The other thing is it is very difficult to get the drivers repaired on Mackie SRM loudspeakers. The high-freq drivers are molded into the plastic and are not removable which means if you burn out the HF diaphram, you gotta send it away to Mackie (and we're talking for months as of recently) or simply toss it in the trash. The 450 is famous for this major uncorrected nor Mackie acknowledged design mistake. Mackie will not honor its warrantee on this design defect and charge you to fix or replace what would normally be a $30-50 part. Note: If you look on Mackie's website, out of all of it's loudspeakers series, the SRM series is the only one that has no repair manuals available. Tells ya something eh? It's not intended to be repaired nor is there a proper way to do it.

Now, to be fair, I do not know if Mackie has dealt with this issue at all, or whether their current products are the same in this respect, but a while back many a sound company was screaming bloody murder over this issue. Many sound companies bought these as cheap boxes for very small events, and when the drivers went these companies went ballistic when they found out they couldn't repair the loudspeakers and many threw them out and took the write-off.

Mackie is a price point product manufactured as cheaply as possible and not something one could call professional gear, regardless of what it's proponents say. For most professional technical riders for live sound you will see, more often than not, the phrase "Absolutely No Mackie" or similar words. Moreover, the SRM stuff is not truly designed for your application.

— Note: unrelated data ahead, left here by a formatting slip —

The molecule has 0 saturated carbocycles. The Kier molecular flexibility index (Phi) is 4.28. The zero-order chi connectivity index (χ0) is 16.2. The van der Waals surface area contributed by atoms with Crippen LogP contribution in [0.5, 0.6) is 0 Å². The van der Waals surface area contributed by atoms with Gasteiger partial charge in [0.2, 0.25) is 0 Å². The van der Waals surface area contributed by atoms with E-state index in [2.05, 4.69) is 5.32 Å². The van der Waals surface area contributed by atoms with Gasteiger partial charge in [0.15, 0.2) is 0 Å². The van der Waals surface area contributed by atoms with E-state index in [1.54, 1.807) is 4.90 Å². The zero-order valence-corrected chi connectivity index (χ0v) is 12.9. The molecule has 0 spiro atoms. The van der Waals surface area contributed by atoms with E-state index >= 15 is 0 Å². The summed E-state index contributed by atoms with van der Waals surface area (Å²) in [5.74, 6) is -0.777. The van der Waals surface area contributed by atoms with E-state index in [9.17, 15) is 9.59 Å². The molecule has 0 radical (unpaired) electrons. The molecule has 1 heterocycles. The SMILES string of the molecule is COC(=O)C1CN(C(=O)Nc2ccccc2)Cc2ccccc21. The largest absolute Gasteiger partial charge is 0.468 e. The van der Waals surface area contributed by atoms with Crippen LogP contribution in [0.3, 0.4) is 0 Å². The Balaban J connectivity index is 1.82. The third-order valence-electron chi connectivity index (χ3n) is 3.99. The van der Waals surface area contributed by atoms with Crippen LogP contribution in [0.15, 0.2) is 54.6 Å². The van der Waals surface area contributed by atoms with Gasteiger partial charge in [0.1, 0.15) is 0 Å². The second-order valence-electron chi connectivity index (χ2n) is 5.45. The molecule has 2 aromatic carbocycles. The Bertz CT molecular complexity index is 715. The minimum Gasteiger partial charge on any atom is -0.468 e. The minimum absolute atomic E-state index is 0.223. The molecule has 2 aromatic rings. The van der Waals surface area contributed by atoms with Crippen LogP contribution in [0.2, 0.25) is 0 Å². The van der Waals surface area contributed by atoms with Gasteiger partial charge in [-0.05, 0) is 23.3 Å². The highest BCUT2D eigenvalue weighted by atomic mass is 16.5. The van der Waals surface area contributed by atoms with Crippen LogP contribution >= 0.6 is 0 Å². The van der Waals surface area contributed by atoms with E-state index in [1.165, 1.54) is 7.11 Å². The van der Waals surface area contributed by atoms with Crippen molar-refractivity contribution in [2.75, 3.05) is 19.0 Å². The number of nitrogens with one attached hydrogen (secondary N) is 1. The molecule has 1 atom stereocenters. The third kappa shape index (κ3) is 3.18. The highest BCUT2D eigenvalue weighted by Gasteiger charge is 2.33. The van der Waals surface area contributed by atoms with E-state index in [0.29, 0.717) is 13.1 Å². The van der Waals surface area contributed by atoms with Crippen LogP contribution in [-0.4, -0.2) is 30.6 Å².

Since I'm ranting, I recently did a gig with my rig, and the venue had the huge Mackie SA1532's and the Mackie subs. My keys were making that system fart away to beat the band. The soundguy came up to me and asked if I could roll off my low-end. (He had already done this at the Mackie 8-Buss console, which I heard and it was still farting). I said "No ... I can't. (I don't have to use EQ on anything) but tell you what..." and I rolled my rig out a little to give a better line of sight to the audience, told the soundguy to take me out of the PA totally, turned up my Motion Sounds a little and shook the rafters. At the end of the show he came up to me and said "I just don't get it. Your keyboard amps sound cleaner and louder than my whole PA. How can that be?" I just looked at him and said "Well ... that's Mackie".

Motion Sound (the non-rotating models) are about the only thing I have heard that sounds "hi-fi", and the model I use is the Motion Sound KP-200s. It's 200w, uses standard Eminence pro-sound drivers (very easy to find, inexpensive & simple to replace), is full stereo, and expandable to 2000W or more with the addition of SL200 slave units and/or the SB15 subwoofer. It's also smaller (albeit heavier) than the Mackie you asked about and has two 12's (more surface area than a single 15" woofer), as well as two HF horns. For rehearsal, I use a KP200s with a Moogish modular (Synthesizers.com), a MiniMoog, Voyager and other old vintage synths and have no problems keeping up with guitar players and no problems with "farting" (over-excursion or clipping). Plus you have multiple channels with controls. My live performance rig is one KP-200s, one SL-200 slave unit and the Subwoofer. And like I said I shook the rafters playing Pink Floyd music.

Yes I am suggesting a keyboard amp. But it will give more options and less to have to set-up. (I'm assuming you use a mixer). Well this is no ordinary keyboard amp. Trust me I've tried them all, and I mix on EAW, Nexo, and Vertec arrays for a living. I think I know what sounds great ... I think! :wink:

Now don't go and start a flame war about Mackie folks. I'm sure the Moog folks wouldn't want this in the forum. This is just my opinion and nothing more. (But ... I am right!!! :lol: ).

John LeVasseur